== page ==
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Glowing dogs and positive reinforcement

090428-dog-glow-hlarg-7prp600x350There is a perfectly wild story in the news today about dogs that glow.  I’m not kidding you.  I wouldn’t make this up.  Those crazy South Korean geneticists have been at work again — you never know what they will do next.  This time they have cloned a litter of Beagles which glow red under ultraviolet light.

 

South Korean scientists say they have engineered four beagles that glow red using cloning techniques that could help develop cures for human diseases. The four dogs, all named “Ruppy” — a combination of the words “ruby” and “puppy” — look like typical beagles by daylight.

But they glow red under ultraviolet light, and the dogs’ nails and abdomens, which have thin skins, look red even to the naked eye.

Seoul National University professor Lee Byeong-chun, head of the research team, called them the world’s first transgenic dogs carrying fluorescent genes, an achievement that goes beyond just the glowing novelty.

“What’s significant in this work is not the dogs expressing red colors but that we planted genes into them,” Lee told The Associated Press on Tuesday.

 

This is the first time that dogs with modified genes have been successfully cloned.

 

Now, the purpose of doing this is to show that it is possible to successfully insert genes with one specific trait into cells.  This could lead to implanting other (non-fluorescent) genes that could help treat specific genes.  According to the scientists the team has begun implanting human disease-related genes in the course of the dog cloning.  This will supposedly help them find new treatments for genetic diseases such as Parkinson’s.  They refused to elaborate on their research.

 

Of course, this is getting into a controversial area.  Some people don’t like the idea of using animals, especially dogs, for this kind of research.  Personally, I don’t have a problem with cloning to reproduce a specific dog or try to improve the chance of reproducing a dog with very desirable skills, such as a drug-sniffing dog.  But I do start to have problems with cloning in order to give dogs specific diseases for research purposes.  I’m not sure how moral it is to clone dogs in order to give them a disease.  My personal opinion is that we can’t afford to forego all animal testing.  Without it we would be living in the dark ages as far as medicine and health care are concerned.  Something to think about.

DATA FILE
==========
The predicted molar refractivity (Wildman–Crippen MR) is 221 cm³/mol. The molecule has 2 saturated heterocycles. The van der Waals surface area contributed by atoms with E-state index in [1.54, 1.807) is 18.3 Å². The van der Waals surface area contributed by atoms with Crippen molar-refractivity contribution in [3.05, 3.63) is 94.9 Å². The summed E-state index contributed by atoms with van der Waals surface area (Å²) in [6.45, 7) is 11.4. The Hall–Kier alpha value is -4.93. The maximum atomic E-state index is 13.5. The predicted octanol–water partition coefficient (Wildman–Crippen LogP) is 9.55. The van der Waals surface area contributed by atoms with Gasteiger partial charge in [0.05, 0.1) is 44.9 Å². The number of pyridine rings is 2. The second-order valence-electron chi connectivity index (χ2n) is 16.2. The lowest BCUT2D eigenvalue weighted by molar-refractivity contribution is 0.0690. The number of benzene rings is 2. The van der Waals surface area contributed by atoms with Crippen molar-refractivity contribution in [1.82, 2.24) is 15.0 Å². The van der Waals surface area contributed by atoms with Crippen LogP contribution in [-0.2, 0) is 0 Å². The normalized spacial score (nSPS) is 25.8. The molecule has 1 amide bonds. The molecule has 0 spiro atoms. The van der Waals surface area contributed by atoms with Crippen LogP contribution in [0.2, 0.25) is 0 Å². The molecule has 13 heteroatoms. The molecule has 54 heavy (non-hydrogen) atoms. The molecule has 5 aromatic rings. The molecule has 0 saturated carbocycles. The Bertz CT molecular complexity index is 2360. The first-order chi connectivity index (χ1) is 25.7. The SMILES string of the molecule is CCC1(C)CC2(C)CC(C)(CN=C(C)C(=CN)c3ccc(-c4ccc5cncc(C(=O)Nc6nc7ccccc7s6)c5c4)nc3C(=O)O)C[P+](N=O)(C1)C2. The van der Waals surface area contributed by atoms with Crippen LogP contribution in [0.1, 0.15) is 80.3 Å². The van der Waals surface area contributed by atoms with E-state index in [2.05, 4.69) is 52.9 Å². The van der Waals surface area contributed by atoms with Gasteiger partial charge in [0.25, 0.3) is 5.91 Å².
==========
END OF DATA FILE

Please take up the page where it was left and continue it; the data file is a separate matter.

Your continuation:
box-largeIn other news, there’s a great article about the woman who trained Bo Obama, Dawn Sylvia-Stasiewicz, in USA Today.  The really interesting part of the article is that Sylvia-Stasiewicz discusses a bit about her training methods and she’s completely committed to positive reinforcement.  If you don’t know this term it means that she trains by using treats and praise and rewarding a dog when he does something desirable.  Positive reinforcement largely ignores a dog’s “bad” behavior so there’s no punishment or corrections, no pain or yelling.  It is, as the name suggests, a very positive approach to training dogs.

 

Positive reinforcement is already a popular training method.  It’s great to see it getting some attention.  Maybe this will encourage even more people to consider training classes or to find out about positive reinforcement.

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April 29, 2009 - Posted by | dogs, General, Pets | , , , , , , ,

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